Rapaport and De Beers trade blows over transparency in the diamond industry

After heated exchanges at the beginning of the month, the Rapaport Group has released a statement accusing international diamond mining and retail corporation the De Beers Group of "destroying transparency" in the industry.


Rapaport has accused De Beers of "destroying transparency" in the diamond industry - Instagram: @debeersofficial

The statement claims that all of the corporation's rough diamonds, which account for 42% of global legitimate diamond production in 2017 or $14.993 billion of rough diamonds between 2015 and 2017, are now opaque.

At issue is a clause in the De Beers "Sightholder Signature License Agreement", which reads, "you will not represent that any particular diamond or diamonds are sourced, or originate, from us or any member of the De Beers Group except with our prior written consent."

Citing Rapaport Chairman Martin Rapaport, the statement alleges that as De Beers expands its market power through exclusive distribution networks such as Forevermark, it is also undermining legitimate distribution systems by preventing independent third-party dealers from source-certifying their diamonds. 

"With extensive human suffering in developing countries such as Zimbabwe, the Congo and others, as well as billions of dollars of diamonds not subject to human rights, AML and CTF compliance, the Rapaport Group begs De Beers to do the right thing and allow its clients to disclose the legitimacy of their diamonds," says the statement.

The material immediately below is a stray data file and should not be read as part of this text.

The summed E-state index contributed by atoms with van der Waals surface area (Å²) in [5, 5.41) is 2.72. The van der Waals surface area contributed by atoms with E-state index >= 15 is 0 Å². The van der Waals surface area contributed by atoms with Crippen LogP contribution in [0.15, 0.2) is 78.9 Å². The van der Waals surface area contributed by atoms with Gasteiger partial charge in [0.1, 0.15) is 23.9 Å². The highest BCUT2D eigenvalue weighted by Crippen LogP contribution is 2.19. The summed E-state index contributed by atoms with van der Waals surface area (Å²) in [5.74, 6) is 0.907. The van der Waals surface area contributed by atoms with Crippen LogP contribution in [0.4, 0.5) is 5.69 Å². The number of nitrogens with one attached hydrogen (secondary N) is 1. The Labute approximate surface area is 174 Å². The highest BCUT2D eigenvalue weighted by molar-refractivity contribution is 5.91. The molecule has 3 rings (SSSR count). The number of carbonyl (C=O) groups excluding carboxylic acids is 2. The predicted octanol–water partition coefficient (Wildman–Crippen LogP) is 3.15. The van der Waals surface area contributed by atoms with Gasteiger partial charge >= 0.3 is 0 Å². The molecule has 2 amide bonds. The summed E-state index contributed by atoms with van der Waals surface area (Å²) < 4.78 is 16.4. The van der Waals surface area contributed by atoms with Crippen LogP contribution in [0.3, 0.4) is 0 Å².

Martin Rapaport first highlighted the issue on June 3, during the JCK 2018 Rapaport Breakfast in Las Vegas, making a highly charged speech in which he dubbed De Beers' policy "the mother of evil", before emphatically stating, "De Beers no longer leads the diamond industry. They lead De Beers. Their interests are not aligned with ours." 

De Beers hit back two days later with a statement alleging that Rapaport's speech was, in fact, a response to failed negotiations seeking to market De Beers-branded source-certified diamonds on the network's platform, a claim that the Rapaport Group also denied in its most recent statement. 

The argument comes as De Beers continues to develop its end-to-end diamond blockchain Tracr. The industry-wide initiative purportedly aims to certify both the authenticity and origin of all stones registered on the platform – a project that seems somewhat at odds with the position apparently adopted by the corporation over the course of this latest controversy. 

The Rapaport Group is a global network supporting the development of ethical diamond and jewelry markets. It operates Rapaport Information Services, Rapaport Magazine and Diamonds.net, and has offices in New York, Las Vegas, Antwerp, Ramat Gan, Mumbai, Surat, Dubai and Hong Kong.

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